'The Atlantic' Predicted an Iowa COVID ‘Tsunami’ to Discredit Governor Reynolds — But It Never Materialized

Then-Lieutenant Governor Kim Reynolds in 2012 (Brian C. Frank/Reuters)

Iowa governor Kim Reynolds’s reluctance to embrace stringent coronavirus lockdown measures resulted in a case spike in November and guaranteed certain disaster over the holidays, according to an ominous story featured prominently on The Atlantic’s website in December.

Titled “Iowa Is What Happens When Government Does Nothing,” the article, written by Iowa native Elaine Godfrey and published on December 3, attributed the brief statewide spike in cases and hospitalizations to Reynolds’s insistence on weighing economic factors when making decisions about COVID, and predicted that the state “can expect to see nothing less than a tsunami” over the upcoming holiday season.

“We know the storm’s coming,” Iowa epidemiologist Eli Perencevich — an outspoken liberal on Twitter — told Godfrey. “You can see it on the horizon.”

The Atlantic’s autopsy laid the blame for the fall spike — and expected holiday “tsunami” — squarely at Reynolds’s feet, arguing that “the story of the coronavirus in this state is one of government inaction in the name of freedom and personal responsibility” and that the Republican had a “let-them-get-sick attitude.”

The article cited Reynolds’s decision to reopen gyms, bars, and restaurants in early May after a brief lockdown — and her refusal to implement a statewide mask mandate until November — as evidence of her failure to grasp the threat posed by COVID.

Godfrey also reported that “four of the doctors and nurses I interviewed laughed — actually laughed” when she asked about Reynolds’s decision to implement a mask mandate and limits on gatherings amid the surge. “The policies will do basically nothing to prevent the spread of the virus, they told me.”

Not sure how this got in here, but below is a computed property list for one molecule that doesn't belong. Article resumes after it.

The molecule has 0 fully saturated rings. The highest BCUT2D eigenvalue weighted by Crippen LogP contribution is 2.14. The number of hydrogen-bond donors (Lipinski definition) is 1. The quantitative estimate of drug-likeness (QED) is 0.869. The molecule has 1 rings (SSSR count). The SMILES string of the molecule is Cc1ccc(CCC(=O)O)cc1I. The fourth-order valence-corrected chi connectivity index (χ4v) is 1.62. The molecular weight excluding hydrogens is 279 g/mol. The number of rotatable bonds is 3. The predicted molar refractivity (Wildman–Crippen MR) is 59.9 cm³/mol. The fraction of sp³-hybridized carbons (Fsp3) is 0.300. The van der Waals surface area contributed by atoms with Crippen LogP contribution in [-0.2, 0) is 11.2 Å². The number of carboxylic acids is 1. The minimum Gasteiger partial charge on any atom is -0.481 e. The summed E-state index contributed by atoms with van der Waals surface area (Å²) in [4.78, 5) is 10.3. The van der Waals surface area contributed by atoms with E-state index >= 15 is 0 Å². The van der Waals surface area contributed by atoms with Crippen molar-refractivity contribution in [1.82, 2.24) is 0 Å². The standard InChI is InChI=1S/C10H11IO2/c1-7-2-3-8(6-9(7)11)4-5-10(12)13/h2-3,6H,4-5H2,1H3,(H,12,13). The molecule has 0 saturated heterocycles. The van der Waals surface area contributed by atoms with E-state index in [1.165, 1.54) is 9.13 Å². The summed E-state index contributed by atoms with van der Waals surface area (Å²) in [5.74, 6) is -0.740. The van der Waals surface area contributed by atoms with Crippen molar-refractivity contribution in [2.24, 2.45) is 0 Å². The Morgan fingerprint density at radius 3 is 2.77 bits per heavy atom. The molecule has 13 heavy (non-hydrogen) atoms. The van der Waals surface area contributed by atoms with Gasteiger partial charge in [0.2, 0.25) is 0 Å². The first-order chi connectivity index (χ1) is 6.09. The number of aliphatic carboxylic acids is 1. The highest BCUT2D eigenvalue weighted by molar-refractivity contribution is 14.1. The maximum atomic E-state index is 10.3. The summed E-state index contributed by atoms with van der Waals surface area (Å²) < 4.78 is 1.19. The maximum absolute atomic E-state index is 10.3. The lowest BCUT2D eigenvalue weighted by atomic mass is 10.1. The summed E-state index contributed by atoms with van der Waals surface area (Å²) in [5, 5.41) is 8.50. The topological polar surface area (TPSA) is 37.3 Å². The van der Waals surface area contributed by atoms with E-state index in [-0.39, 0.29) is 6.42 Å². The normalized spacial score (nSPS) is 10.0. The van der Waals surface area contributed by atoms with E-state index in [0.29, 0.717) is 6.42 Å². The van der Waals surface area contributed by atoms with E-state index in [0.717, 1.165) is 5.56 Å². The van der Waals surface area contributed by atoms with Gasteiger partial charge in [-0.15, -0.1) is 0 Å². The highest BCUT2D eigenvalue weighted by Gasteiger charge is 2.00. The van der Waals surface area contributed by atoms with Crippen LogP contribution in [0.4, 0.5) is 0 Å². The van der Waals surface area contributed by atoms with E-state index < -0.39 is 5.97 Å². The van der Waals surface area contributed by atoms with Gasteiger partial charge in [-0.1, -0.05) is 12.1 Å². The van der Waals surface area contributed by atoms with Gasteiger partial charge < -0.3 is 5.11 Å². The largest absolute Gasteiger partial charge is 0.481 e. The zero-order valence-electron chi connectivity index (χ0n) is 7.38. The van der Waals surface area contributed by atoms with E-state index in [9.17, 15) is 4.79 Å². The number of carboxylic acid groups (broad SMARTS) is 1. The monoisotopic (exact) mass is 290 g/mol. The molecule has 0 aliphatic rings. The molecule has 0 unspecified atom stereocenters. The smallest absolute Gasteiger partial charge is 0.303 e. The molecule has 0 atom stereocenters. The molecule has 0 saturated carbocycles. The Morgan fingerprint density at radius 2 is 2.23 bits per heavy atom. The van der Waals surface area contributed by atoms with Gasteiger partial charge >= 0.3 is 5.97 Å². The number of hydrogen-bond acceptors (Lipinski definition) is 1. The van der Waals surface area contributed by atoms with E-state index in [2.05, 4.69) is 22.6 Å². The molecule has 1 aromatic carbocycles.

The article did note that, at the time of publishing, cases had dropped in late November, but chocked it up to “a possible result of a warm spell in Iowa.”

“Perencevich and other public-health experts predict that the state’s lax political leadership will result in a ‘super peak’ over the holidays, and thousands of preventable deaths in the weeks to come,” it stated.

However, a “super peak” did not materialize over Christmas and New Year’s. Per The Atlantic’s own “COVID Tracking Project,” cases in Iowa have fallen by 47.8 percent and hospitalizations have declined by 52.7 percent since December 3.

“December became a decline, instead of this meteoric rise,” Suresh Gunasekaran, CEO of University of Iowa Hospitals & Clinics, told National Review. Gunasekaran, who runs the largest health-care system in the state, emphasized that the situation in November was serious — at one point, 70 to 80 percent of UIHC’s 850 COVID beds were filled with patients from all over the state. But Gunasekaran said that, with the virus impacting communities far and wide, people took notice on their own.

“Ultimately the infection rate is a reflection on the behavior of our citizens,” he said. “And I think that as the crisis peaked, people took it more seriously.”

While cases rose slightly in following New Year’s, Iowa and its fellow Midwest states — which were also peaking in November — are currently in much better shape than other regions of the country.